Suffering Pope Fights High Fever, Infection

By Philip Pullella and Crispian Balmer
VATICAN CITY (Reuters) - A frail and pained Pope John Paul was battling on Friday against a fever and urinary infection, raising fears around the Roman Catholic world that his historic papacy might be nearing an end.

Italian media said the 84-year-old Pontiff had received the sacrament for the sick and dying commonly known as the Last Rites. It is given to the very seriously ill but does not necessarily mean death is imminent.
As dawn approached on Friday, a Polish priest at the Vatican said the Pontiff's health was stabilising thanks to antibiotics administered to tame the potentially lethal infection.
Medical sources said the next 24 hours could prove crucial, adding that his condition was precarious.
"He's ill, very ill," an unnamed medical source was quoted as saying by Italy's Ansa news agency on Friday.
The Pope, who is struggling to recover from throat surgery and has been sick for most of the past two months, was not taken to hospital despite the gravity of the situation. One media report said he was too frail to be moved.
"Pope Wojtyla at the end of his life," Il Giornale newspaper said in a banner front-page headline on Friday.
Doctors stayed at the Pontiff's bedside into the early hours of Friday morning as hundreds of faithful gathered in St Peter's Square to pray for the man who has led the world's 1.1 billion Roman Catholics for the past 26 years.
"The Holy Father was today stricken by a very high fever provoked by what has been ascertained to be an infection of the urinary tract," a Vatican statement said late on Thursday, adding he was receiving "appropriate antibiotic therapy."
Father Konrad Hejmo, who is in charge of Polish pilgrims to the Vatican and has close ties to the Pontiff's inner circle, told reporters early on Friday that the treatment was working.
"The Pope's health is stabilising," he said, adding that the Pontiff had lost some 42 lb following the Feb. 24 throat surgery, weakening his defenses against infections.
Doctors inserted a feeding tube into the Pope's stomach on Wednesday in an attempt to boost his fading strength.
Italian media reported that his temperature leapt to around 104 F on Thursday afternoon, bringing doctors rushing to his bedside.
Shortly before reports of the illness broke, Cardinal Christoph Schoenborn, the Archbishop of Vienna, told the Austrian news agency APA that the Pope was "approaching, as far as a person can tell, the end of his life."
Medical experts said the Pope's infection may have spread to his bloodstream, adding that this could prove fatal given the fact that he is a long-time sufferer of Parkinson's disease.
"When someone has advanced Parkinson's disease they're at risk from opportunistic infections because of their debilitated condition," said Dr David Charles, a neurologist at Vanderbilt University Medical Center in Nashville, Tennessee.

"Most die from some other acute condition, whether pneumonia or a urinary tract infection," Charles said.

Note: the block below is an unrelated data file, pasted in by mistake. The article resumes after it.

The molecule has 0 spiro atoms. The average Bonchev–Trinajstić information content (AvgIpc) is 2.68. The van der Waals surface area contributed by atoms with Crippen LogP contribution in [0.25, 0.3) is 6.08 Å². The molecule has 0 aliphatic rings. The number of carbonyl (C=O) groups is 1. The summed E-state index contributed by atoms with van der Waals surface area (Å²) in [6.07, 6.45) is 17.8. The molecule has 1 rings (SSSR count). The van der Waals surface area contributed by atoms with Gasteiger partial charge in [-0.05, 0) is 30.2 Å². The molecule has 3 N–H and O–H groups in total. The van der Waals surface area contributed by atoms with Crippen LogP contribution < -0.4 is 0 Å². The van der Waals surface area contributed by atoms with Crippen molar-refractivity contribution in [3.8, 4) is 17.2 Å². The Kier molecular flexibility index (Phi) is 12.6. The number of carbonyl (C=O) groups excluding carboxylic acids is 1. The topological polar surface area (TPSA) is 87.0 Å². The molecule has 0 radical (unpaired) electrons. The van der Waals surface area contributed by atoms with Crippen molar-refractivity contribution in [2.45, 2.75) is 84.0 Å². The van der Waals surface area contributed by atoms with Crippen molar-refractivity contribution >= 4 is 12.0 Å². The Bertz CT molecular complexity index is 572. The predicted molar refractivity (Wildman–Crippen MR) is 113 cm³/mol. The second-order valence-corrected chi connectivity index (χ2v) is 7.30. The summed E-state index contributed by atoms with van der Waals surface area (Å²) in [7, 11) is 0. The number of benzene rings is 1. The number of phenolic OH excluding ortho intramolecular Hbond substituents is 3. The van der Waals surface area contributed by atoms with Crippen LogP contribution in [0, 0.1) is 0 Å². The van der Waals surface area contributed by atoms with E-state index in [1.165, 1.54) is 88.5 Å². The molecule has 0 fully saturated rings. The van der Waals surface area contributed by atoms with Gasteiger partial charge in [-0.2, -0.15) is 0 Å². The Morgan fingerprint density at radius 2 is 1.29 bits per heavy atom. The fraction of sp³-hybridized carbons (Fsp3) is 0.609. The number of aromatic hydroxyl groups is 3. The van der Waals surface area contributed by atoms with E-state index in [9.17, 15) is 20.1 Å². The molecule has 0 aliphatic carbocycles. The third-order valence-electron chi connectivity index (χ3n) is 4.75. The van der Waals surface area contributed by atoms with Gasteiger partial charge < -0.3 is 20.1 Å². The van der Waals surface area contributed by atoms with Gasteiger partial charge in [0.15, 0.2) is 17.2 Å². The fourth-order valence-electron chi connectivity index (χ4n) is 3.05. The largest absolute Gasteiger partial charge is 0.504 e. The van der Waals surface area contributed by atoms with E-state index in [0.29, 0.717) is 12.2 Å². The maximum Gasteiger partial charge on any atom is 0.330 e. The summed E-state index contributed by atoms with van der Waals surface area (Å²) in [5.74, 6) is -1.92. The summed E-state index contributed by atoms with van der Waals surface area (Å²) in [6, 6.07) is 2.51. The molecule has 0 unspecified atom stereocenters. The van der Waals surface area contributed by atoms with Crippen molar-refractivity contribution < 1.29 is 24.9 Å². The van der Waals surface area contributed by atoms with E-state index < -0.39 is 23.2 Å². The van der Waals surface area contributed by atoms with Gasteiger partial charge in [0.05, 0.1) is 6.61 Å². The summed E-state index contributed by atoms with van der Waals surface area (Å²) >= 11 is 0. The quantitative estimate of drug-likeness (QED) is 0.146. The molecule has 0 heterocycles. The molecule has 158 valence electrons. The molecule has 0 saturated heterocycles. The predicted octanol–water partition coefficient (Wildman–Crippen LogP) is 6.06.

Television stations in John Paul's native Poland interrupted their normal programing to tell people of the condition of their most famous native son, a man Poles credit with helping them shake off communism in 1989.
In Rome, hundreds of people, some with tears in their eyes, rushed to the Vatican to pray below the Pope's windows.
"We heard the news, and we're here to pray. We feel we need to be close to the Pope right now," said Sister Antonia.
The Pontiff received the Last Rites once before, in 1981, after being shot by a would-be assassin.
The third longest-serving pope in Roman Catholic history spent 28 days in Rome's Gemelli Hospital in two periods in February and March after suffering breathing crises.
Once dubbed the "Great Communicator," the Pope has been unable to speak in public since he last left hospital on March 13, with a tube to help him breathe inserted in his windpipe.
The feeding tube was added on Wednesday because the Parkinson's disease was making it difficult for him to swallow and he was becoming increasingly weak.
Historians say one of the Pope's major legacies will remain his role in the fall of communism in Europe in 1989.
Just over a decade later, the Pope fulfilled another of his dreams. He visited the Holy Land in March 2000, and, praying at Jerusalem's Western Wall, asked forgiveness for Catholic sins against Jews over the centuries.
A tireless traveler, hailed as "God's Athlete," he has clocked up some 775,000 miles in 104 foreign trips to some 130 countries.
He has seemed as much at ease lecturing dictators of the left and the right as he has telling leaders of world democracies that unbridled capitalism and globalization are no panacea for the world's post-Cold War problems.
Critics, however, have attacked his traditionalist stance on family issues, such as his condemnation of contraception.
A former actor who wrote several plays, John Paul has used his mastery of timing, levity and languages to communicate as few other modern world figures have done.
(Additional reporting by Phil Stewart in the Vatican City and Andrew Stern in Chicago)

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